When I designed Squee, my goal was to capture the feeling that he was very lucky. The returning from graveyard to hand wasn't meant as a resurrection flavor, but rather was me trying to convey, "You think he's dead, but he's not" because he's hard to kill since he's so lucky. The card went on to be popular and inspired one of the book authors to make him immortal. When I learned about it, I tried to explain that the mechanic was being misrepresented, but it was already in print. Squee was now immortal. You could kill him, but he'd keep coming back to life.

Squee got a new card in Dominaria that played in similar mechanic space.

One last thing about Squee, Goblin Nabob. It's my preview card for Ultimate Masters. Of all the Weatherlight crew members, Squee's original card has probably gone on to see the most play in Constructed formats, so it seems only appropriate for him to return in Ultimate Masters.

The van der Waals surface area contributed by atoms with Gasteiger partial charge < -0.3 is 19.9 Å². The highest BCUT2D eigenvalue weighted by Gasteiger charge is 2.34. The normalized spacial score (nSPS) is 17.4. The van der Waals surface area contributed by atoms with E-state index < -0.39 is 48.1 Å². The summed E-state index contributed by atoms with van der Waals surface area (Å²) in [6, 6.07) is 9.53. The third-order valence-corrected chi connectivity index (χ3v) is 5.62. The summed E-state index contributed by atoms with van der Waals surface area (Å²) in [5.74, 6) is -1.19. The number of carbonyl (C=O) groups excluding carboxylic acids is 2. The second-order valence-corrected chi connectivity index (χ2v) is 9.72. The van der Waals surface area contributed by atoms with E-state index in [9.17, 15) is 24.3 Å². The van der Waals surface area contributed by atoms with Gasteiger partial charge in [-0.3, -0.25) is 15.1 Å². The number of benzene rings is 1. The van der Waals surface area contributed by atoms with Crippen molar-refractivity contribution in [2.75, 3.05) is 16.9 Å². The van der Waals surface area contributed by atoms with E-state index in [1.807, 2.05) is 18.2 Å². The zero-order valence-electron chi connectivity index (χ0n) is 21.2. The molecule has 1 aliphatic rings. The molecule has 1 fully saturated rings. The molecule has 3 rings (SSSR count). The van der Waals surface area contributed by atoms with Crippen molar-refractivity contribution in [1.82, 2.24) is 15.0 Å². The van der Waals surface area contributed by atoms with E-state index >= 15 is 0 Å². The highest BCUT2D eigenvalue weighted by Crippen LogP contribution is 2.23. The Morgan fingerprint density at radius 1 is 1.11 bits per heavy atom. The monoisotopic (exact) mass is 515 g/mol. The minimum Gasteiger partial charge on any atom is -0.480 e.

Click here to see the Ultimate Masters version

Squee, Goblin Nabob

That's all the time I have for today. I still have numerous Weatherlight crew members to talk about, so I'll be back in two weeks with part two of this column. As always, I'm eager for your feedback, about this column, the Weatherlight Saga, or any related topics. You can email me or contact me through any of my social media accounts (Twitter, Tumblr, Google+, and Instagram).

Join me next week for part two of my Rabiah Scale article.

Until then, may one of the Weatherlight crew members make it into one of your decks.


 
#589: Chicago
#589: Chicago

34:32

My family went to Chicago to drop off my oldest daughter Rachel at college, so I talk all about how the city of Chicago has intersected with Magic.


 
#590: Letting Go
#590: Letting Go

43:15

As I had just dropped my daughter Rachel off at college, I talk about how a designer has to learn to let go of their work and pass it along to other people.